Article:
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November 14, 2006
A combination of blurring and smearing (Part 1)By Greyhawk
An examination of the impact of the Abu Ghraib story on the resulting conduct of the war in Iraq.
February, 2004, saw 21 US deaths in Iraq. Twelve were due to enemy action, nine were accidental. But in the background, events were already transpiring that would ensure that such a low number would never be seen again.
The first public indication of the gathering storm came the month before, in this January 26 CNN report:
The U.S. military's criminal investigation into potential abuse of Iraqi detainees by U.S. soldiers at Abu Gharib [sic] prison in Iraq now includes reports from soldiers that military police took photographs showing soldiers hitting detainees, CNN has learned.The CID investigation began earlier that month when an American soldier at Abu Ghraib provided authorities those now famous photographs of detainee abuse.
Among those rounded up for questioning in the investigation was Staff Sgt. Ivan L. "Chip" Frederick II, a 38-year-old National Guard member whose civilian occupation was prison guard. Shortly after learning he was a suspect in the case, Frederick began writing his version of events at the prison:
Frederick began writing his journal on Jan. 14, only a few hours after Army authorities fetched him for questioning and searched his quarters at 2:30 a.m. that day. He mailed copies to his mother, father, uncle and sister, and decided not to send it by e-mail for fear that the Army would see it first.By March 20, the investigation had concluded, and the soldiers were charged. The American Forces press release is here.
The March 20, 2004 CNN report is here:
Six U.S. soldiers have been charged with offenses related to the abuse of Iraqi prisoners at an Iraqi prison, the U.S. Army said Saturday.Although officers and enlisted through the chain of command had been implicated, guilt of the individuals actually participating in the abuses at Abu Ghraib would have to be determined prior to charging their superiors with any negligence or participation in the alleged crimes. Article 32 hearings - to determine if full Courts Martial were required, were scheduled for six soldiers at Abu Ghraib, including Staff Sgt. Frederick.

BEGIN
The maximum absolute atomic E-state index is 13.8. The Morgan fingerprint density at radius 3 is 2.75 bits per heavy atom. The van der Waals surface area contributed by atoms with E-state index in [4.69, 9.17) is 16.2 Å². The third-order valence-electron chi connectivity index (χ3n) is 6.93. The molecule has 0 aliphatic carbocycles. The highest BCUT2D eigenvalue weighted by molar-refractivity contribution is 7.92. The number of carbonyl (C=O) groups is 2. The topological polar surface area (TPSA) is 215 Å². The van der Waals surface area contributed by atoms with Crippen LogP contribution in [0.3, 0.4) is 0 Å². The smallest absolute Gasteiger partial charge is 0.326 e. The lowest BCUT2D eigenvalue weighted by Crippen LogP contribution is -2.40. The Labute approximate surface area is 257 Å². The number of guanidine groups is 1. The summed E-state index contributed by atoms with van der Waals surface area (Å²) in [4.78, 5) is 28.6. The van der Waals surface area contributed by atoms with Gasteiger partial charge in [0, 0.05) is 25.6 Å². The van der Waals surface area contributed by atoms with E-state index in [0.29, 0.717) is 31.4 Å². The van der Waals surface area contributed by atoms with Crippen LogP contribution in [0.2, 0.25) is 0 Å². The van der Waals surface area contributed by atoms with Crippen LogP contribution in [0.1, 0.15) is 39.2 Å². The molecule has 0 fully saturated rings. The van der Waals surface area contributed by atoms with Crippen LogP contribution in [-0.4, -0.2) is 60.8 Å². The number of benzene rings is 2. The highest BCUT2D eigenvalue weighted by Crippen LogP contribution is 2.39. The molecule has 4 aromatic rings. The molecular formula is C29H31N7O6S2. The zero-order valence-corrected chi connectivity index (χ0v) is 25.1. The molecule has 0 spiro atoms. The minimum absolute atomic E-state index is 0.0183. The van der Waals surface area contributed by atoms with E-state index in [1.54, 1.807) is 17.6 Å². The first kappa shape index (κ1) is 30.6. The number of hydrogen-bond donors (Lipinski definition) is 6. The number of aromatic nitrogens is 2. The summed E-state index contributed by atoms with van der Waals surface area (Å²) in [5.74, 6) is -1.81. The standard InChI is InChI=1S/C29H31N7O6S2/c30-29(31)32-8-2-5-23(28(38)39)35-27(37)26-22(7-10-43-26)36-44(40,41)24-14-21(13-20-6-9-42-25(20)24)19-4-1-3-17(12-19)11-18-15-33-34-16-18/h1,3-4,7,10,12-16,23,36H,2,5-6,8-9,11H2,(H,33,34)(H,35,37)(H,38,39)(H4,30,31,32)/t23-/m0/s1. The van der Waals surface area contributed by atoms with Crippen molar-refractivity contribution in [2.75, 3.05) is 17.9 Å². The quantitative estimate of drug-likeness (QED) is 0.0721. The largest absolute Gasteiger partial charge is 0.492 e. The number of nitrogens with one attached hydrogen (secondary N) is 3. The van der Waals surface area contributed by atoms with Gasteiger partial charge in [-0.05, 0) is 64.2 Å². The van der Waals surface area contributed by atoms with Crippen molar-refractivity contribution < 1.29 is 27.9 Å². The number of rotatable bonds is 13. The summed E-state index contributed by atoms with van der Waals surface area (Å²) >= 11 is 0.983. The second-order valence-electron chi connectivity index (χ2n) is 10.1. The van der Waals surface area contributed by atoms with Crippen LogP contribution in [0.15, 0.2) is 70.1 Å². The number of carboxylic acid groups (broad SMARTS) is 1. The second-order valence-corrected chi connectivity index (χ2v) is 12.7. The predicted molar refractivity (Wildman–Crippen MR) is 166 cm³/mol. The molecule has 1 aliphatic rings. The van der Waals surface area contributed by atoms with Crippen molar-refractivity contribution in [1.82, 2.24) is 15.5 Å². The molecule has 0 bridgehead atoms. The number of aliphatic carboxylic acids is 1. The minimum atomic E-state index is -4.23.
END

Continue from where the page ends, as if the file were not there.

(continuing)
Around this point in time, CBS News producer Mary Mapes' would learn of the story. Although certainly no secret, the various press releases and announcements regarding the case had attracted very little media attention beyond the reports from CNN. Mapes knew she was on to something - while she may or may not have known whether she could successfully claim to have "broken" the story she clearly knew that obtaining the actual photographs - if they were graphic enough - would enable her to elevate the attention it had received thus far.
But in her own telling of the tale, in her book Truth and Duty: The Press, the President, and the Privilege of Power, Mapes would portray herself as a crusading journalist, digging to uncover the story that the Pentagon was attempting to hide.
Here was our original tip: American military officials were investigating reports of abuse at Abu Ghraib. We were told that a number of US soldiers were involved and that an extensive collection of photographs, taken by the soldiers, was part of the investigation.A veteran of the military and journalism, Roger Charles was uniquely positioned to "consult" with CBS: